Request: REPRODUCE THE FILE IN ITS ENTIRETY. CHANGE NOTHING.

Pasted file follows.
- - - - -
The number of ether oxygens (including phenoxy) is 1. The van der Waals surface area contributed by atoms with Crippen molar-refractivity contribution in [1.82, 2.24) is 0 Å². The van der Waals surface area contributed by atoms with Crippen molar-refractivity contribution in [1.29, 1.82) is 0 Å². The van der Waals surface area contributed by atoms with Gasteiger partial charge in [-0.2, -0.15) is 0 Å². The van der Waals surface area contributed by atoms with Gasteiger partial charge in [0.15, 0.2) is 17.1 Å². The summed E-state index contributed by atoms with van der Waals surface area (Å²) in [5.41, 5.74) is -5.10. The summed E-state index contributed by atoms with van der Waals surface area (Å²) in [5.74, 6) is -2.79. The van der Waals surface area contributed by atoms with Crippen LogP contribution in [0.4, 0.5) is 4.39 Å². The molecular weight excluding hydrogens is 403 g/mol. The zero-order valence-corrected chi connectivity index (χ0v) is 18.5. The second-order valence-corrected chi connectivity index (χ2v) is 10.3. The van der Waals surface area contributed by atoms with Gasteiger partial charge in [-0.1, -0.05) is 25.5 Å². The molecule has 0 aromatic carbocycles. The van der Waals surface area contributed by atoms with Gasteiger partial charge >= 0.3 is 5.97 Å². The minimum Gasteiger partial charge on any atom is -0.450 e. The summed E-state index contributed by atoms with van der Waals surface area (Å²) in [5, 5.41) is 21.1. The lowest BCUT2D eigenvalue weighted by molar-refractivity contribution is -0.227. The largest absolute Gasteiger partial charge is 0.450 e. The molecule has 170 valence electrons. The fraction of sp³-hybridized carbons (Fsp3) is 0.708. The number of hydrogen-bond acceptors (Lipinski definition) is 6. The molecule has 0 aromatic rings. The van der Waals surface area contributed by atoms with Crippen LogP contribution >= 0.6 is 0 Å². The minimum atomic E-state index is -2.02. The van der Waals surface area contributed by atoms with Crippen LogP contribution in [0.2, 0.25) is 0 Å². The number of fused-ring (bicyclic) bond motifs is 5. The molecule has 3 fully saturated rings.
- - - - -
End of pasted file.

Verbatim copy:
The number of ether oxygens (including phenoxy) is 1. The van der Waals surface area contributed by atoms with Crippen molar-refractivity contribution in [1.82, 2.24) is 0 Å². The van der Waals surface area contributed by atoms with Crippen molar-refractivity contribution in [1.29, 1.82) is 0 Å². The van der Waals surface area contributed by atoms with Gasteiger partial charge in [-0.2, -0.15) is 0 Å². The van der Waals surface area contributed by atoms with Gasteiger partial charge in [0.15, 0.2) is 17.1 Å². The summed E-state index contributed by atoms with van der Waals surface area (Å²) in [5.41, 5.74) is -5.10. The summed E-state index contributed by atoms with van der Waals surface area (Å²) in [5.74, 6) is -2.79. The van der Waals surface area contributed by atoms with Crippen LogP contribution in [0.4, 0.5) is 4.39 Å². The molecular weight excluding hydrogens is 403 g/mol. The zero-order valence-corrected chi connectivity index (χ0v) is 18.5. The second-order valence-corrected chi connectivity index (χ2v) is 10.3. The van der Waals surface area contributed by atoms with Gasteiger partial charge in [-0.1, -0.05) is 25.5 Å². The molecule has 0 aromatic carbocycles. The van der Waals surface area contributed by atoms with Gasteiger partial charge >= 0.3 is 5.97 Å². The minimum Gasteiger partial charge on any atom is -0.450 e. The summed E-state index contributed by atoms with van der Waals surface area (Å²) in [5, 5.41) is 21.1. The lowest BCUT2D eigenvalue weighted by molar-refractivity contribution is -0.227. The largest absolute Gasteiger partial charge is 0.450 e. The molecule has 170 valence electrons. The fraction of sp³-hybridized carbons (Fsp3) is 0.708. The number of hydrogen-bond acceptors (Lipinski definition) is 6. The molecule has 0 aromatic rings. The van der Waals surface area contributed by atoms with Crippen LogP contribution >= 0.6 is 0 Å². The minimum atomic E-state index is -2.02. The van der Waals surface area contributed by atoms with Crippen LogP contribution in [0.2, 0.25) is 0 Å². The number of fused-ring (bicyclic) bond motifs is 5. The molecule has 3 fully saturated rings.